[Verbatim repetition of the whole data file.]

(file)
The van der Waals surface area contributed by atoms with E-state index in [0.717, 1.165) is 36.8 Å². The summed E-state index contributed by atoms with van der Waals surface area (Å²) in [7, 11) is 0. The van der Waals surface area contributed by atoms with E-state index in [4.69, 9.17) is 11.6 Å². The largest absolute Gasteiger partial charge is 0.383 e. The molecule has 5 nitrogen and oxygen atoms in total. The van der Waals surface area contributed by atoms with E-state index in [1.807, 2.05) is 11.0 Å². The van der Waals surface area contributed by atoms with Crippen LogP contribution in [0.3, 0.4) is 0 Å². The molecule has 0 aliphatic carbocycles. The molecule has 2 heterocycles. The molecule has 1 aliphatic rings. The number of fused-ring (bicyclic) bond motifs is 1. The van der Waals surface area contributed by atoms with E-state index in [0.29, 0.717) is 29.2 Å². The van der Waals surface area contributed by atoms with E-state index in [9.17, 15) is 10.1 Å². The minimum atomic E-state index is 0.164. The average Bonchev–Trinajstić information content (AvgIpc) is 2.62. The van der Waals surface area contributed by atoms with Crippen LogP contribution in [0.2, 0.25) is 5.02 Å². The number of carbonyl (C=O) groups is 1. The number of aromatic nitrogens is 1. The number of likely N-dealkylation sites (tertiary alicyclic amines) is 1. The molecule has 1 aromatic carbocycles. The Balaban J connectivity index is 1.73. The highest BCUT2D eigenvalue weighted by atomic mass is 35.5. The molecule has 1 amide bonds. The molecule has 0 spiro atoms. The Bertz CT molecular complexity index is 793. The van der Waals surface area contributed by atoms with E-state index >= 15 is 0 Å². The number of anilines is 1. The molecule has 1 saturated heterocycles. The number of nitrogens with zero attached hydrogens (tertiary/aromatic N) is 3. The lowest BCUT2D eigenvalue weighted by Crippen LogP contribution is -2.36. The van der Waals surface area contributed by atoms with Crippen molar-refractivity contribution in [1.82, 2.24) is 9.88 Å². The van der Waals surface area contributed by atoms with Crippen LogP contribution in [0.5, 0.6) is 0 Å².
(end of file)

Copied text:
The van der Waals surface area contributed by atoms with E-state index in [0.717, 1.165) is 36.8 Å². The summed E-state index contributed by atoms with van der Waals surface area (Å²) in [7, 11) is 0. The van der Waals surface area contributed by atoms with E-state index in [4.69, 9.17) is 11.6 Å². The largest absolute Gasteiger partial charge is 0.383 e. The molecule has 5 nitrogen and oxygen atoms in total. The van der Waals surface area contributed by atoms with E-state index in [1.807, 2.05) is 11.0 Å². The van der Waals surface area contributed by atoms with Crippen LogP contribution in [0.3, 0.4) is 0 Å². The molecule has 0 aliphatic carbocycles. The molecule has 2 heterocycles. The molecule has 1 aliphatic rings. The number of fused-ring (bicyclic) bond motifs is 1. The van der Waals surface area contributed by atoms with E-state index in [0.29, 0.717) is 29.2 Å². The van der Waals surface area contributed by atoms with E-state index in [9.17, 15) is 10.1 Å². The minimum atomic E-state index is 0.164. The average Bonchev–Trinajstić information content (AvgIpc) is 2.62. The van der Waals surface area contributed by atoms with Crippen LogP contribution in [0.2, 0.25) is 5.02 Å². The number of carbonyl (C=O) groups is 1. The number of aromatic nitrogens is 1. The number of likely N-dealkylation sites (tertiary alicyclic amines) is 1. The molecule has 1 aromatic carbocycles. The Balaban J connectivity index is 1.73. The highest BCUT2D eigenvalue weighted by atomic mass is 35.5. The molecule has 1 amide bonds. The molecule has 0 spiro atoms. The Bertz CT molecular complexity index is 793. The van der Waals surface area contributed by atoms with E-state index >= 15 is 0 Å². The number of anilines is 1. The molecule has 1 saturated heterocycles. The number of nitrogens with zero attached hydrogens (tertiary/aromatic N) is 3. The lowest BCUT2D eigenvalue weighted by Crippen LogP contribution is -2.36. The van der Waals surface area contributed by atoms with Crippen molar-refractivity contribution in [1.82, 2.24) is 9.88 Å². The van der Waals surface area contributed by atoms with Crippen LogP contribution in [0.5, 0.6) is 0 Å².